[UPDATE: 5/7/2016 – 9:30am ET] – general updates and corrections.
One thing I really love about EMC is everywhere you look, there’s secret projects, innovative efforts that are forked off, efforts to disrupt ourselves, investments and acquisitions always in flight.
I take pride in trying to keep a mental map of everything going on, and staying as dialed in as I can be. But sometimes, I totally miss something.
That’s not a bummer, because when that inevitable moment of discovery comes – instead of discovering something that is half-baked, I discover something that is nearly done. update: by “done” what I meant here is that unlike a “from a zero start” project, or an investment in a new startup, this is something that has dates, targets, and has a target to “first customers” that is measured in months, not years. Note that later in the article the date we’re putting out is “2017” for release.
That’s the case with Project Nitro. We were in a senior staff meeting in April when WHAMMO, I see this thing for the first time (not much earlier than the world at large found out!) – now THAT’S a pleasant surprise!
First – understand the use case… There are several extreme-performance NAS markets – Electronic Design Automation (EDA) is one, media/CGI is another, HPC is another, and some analytics use cases is another.
When I say “extreme” performance – it’s a case of “as much as possible please”.
Project Nitro aims to tackle that – and we think it will smoke anything on the market (including emerging players efforts that are still NOT on the market).
This is really, really facemelting.
Project Nitro is several things coming together:
- A new bladed architecture for Isilon (you won’t see it without the faceplates or turned around). This designed for extreme flash density. How much? Think 200TB with the 3.2TB SSDs and 900TB with the 15TB SSDs… in 4U nodes. Like everything else EMC does – we are pushing ourselves to be right on the edge of NAND/SSD/NVMe (and NGNVM of several forms) – and Nitro is planning to be right on the edge. TONS of flash. And.. TONS of bandwidth - each node would have 8 x 40GbE interfaces front-end, and 8 x 40GbE back-end interfaces. UPDATE: many people have scratched their heads at this – note that no where have I explicitly stated the relationships between blades and nodes (how many blades/node). That’s intentional. Lots of time before GA, and through that time, more will become evident. It’s not uncommon for some details to be left blank (sometimes to keep cards close to one’s chest, sometimes because there’s still variations likely in the plan). With Project Nitro we’re keeping some blade details back. In similar pre-GA statements from EMC and from almost everyone, there are some details kept back.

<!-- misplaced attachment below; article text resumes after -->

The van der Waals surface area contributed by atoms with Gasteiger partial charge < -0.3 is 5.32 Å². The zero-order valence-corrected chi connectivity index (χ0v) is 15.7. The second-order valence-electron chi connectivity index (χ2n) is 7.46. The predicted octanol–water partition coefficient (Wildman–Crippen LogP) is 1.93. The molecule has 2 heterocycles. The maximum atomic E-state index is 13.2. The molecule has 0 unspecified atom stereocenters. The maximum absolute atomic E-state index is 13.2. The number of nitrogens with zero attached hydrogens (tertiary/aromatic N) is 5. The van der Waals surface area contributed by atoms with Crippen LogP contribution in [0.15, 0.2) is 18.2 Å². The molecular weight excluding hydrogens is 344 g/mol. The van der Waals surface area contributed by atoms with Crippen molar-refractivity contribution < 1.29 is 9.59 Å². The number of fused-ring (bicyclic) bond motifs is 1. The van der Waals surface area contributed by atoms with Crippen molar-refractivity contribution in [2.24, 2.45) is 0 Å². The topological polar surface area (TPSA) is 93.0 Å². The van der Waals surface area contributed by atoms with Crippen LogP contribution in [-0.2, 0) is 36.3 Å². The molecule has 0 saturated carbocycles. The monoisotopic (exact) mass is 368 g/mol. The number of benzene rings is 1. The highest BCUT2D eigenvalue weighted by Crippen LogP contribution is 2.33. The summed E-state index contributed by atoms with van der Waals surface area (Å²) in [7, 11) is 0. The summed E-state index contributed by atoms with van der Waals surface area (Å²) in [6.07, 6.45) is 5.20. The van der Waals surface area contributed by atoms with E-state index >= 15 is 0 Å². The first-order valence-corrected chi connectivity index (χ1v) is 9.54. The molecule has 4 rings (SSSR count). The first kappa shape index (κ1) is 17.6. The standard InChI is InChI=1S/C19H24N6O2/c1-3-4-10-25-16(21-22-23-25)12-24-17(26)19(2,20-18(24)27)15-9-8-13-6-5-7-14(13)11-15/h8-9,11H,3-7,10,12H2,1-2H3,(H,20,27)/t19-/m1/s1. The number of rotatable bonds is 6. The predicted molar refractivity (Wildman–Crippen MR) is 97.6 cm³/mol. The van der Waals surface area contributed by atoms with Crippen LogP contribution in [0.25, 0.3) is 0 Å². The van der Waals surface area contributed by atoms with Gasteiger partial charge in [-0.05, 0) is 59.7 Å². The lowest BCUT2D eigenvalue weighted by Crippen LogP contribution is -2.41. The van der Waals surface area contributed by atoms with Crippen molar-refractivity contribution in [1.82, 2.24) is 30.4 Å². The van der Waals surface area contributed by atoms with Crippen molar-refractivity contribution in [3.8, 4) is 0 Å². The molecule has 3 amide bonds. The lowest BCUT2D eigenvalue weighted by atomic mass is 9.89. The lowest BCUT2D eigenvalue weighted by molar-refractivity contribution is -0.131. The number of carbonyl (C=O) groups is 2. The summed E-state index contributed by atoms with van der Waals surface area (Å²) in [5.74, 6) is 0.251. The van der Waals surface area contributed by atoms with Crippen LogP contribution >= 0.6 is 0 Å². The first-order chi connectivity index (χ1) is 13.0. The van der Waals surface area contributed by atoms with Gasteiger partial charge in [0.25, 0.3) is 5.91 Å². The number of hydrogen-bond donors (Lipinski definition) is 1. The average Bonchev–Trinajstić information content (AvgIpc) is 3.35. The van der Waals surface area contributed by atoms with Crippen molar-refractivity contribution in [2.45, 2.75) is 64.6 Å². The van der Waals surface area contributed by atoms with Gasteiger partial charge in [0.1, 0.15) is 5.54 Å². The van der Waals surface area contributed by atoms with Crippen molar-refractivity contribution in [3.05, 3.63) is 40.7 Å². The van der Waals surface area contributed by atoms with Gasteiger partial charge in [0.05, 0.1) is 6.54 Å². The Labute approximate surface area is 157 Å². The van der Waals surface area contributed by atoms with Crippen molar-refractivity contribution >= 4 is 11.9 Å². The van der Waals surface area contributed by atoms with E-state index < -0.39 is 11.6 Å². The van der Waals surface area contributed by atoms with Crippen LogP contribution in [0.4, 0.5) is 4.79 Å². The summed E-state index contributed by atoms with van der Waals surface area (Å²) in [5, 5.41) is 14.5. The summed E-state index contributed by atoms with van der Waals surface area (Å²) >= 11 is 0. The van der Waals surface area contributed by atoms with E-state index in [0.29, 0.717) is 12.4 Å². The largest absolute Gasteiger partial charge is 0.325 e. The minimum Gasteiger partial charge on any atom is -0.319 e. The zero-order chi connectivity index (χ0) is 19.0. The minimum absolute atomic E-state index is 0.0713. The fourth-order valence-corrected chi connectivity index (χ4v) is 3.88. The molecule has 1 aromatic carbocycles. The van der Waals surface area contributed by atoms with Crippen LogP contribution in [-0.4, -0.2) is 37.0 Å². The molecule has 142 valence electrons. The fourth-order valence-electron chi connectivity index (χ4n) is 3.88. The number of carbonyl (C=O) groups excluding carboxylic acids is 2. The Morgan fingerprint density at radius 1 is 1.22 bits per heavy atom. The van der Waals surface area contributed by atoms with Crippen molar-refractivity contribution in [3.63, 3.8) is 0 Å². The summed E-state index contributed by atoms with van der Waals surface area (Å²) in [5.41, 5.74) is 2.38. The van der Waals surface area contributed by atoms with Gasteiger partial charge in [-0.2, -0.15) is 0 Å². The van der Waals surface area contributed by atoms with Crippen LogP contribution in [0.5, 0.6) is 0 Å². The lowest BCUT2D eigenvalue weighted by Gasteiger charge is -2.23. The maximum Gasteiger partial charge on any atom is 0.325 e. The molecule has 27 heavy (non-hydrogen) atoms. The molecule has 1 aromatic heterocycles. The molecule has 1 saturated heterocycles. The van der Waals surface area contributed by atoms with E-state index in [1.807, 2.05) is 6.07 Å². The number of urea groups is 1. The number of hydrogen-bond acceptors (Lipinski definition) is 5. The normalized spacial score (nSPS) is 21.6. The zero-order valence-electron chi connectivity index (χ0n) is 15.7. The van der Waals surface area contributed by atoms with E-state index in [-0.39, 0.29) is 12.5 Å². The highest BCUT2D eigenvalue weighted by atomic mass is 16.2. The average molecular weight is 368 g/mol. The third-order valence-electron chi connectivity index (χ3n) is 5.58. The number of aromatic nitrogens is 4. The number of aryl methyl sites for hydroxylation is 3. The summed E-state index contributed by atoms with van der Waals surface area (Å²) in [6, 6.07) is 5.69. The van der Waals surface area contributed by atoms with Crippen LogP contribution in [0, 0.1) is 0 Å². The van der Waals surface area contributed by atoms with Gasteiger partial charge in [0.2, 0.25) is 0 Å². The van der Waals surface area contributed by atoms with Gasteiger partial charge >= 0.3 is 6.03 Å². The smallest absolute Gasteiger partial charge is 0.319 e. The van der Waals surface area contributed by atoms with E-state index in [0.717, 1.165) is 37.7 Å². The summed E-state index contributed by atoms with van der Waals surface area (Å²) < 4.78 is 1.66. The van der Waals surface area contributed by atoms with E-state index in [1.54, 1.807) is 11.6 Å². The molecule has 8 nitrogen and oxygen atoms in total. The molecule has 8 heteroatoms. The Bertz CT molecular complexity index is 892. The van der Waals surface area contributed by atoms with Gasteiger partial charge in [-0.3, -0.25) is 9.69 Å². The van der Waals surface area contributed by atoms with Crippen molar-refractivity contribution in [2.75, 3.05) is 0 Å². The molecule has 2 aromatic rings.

- Re-architected OneFS stack focused on all-flash use cases. How fast? Think 15GBps per node, 250,000 IOps per node. Much lower latency than what people expect from OneFS. What are we talking about latency wise? Think about a 10x improvement relative to OneFS today (which is usually in the 5-10ms band).
Of course, if you compare the density and performance stats to something insane like DSSD, they seem a little pedestrian. Of course – that’s missing one important point. Nitro will have all of the Scale-Out NAS awesomeness that is in Isilon. So… If you have 400 of these bad boys, you get something like this…
We’ve been engaging with customers in those vertical markets – and they are STOKED.
What’s particularly important is that many of them use Isilon today, and love it… but would really love an “extreme performance pool” they could snap in – while still enjoying all the things they love about Isilon.
Let me repeat that:
- Mature scale-out NAS stack (takes YEARS to make scale-out NAS stacks solid) – and not scaling out to 10’s of nodes – but scaling out to hundreds of nodes.
- All the features like rich snapshots, SyncIQ, Cloud Pools, and more…
- Multi-protocol (SMB 3.x, NFS v3/v4, HDFS, Object interfaces) transparently – not just NFS.
…. All things they LOVE, now with facemelting, record setting performance for these use cases.
For fun, we looked at the stats relative to what’s likely going to be positioned as Nitro’s primary competition (not too many flash-optimized, bladed NAS offers targeted at EDA, Media, HPC :-)
Now – neither of these two are generally available yet – so time will tell. We’re aiming for Nitro to be generally and broadly available in 2017. If you want more detail sooner – reach out to your EMC Isilon Specialist!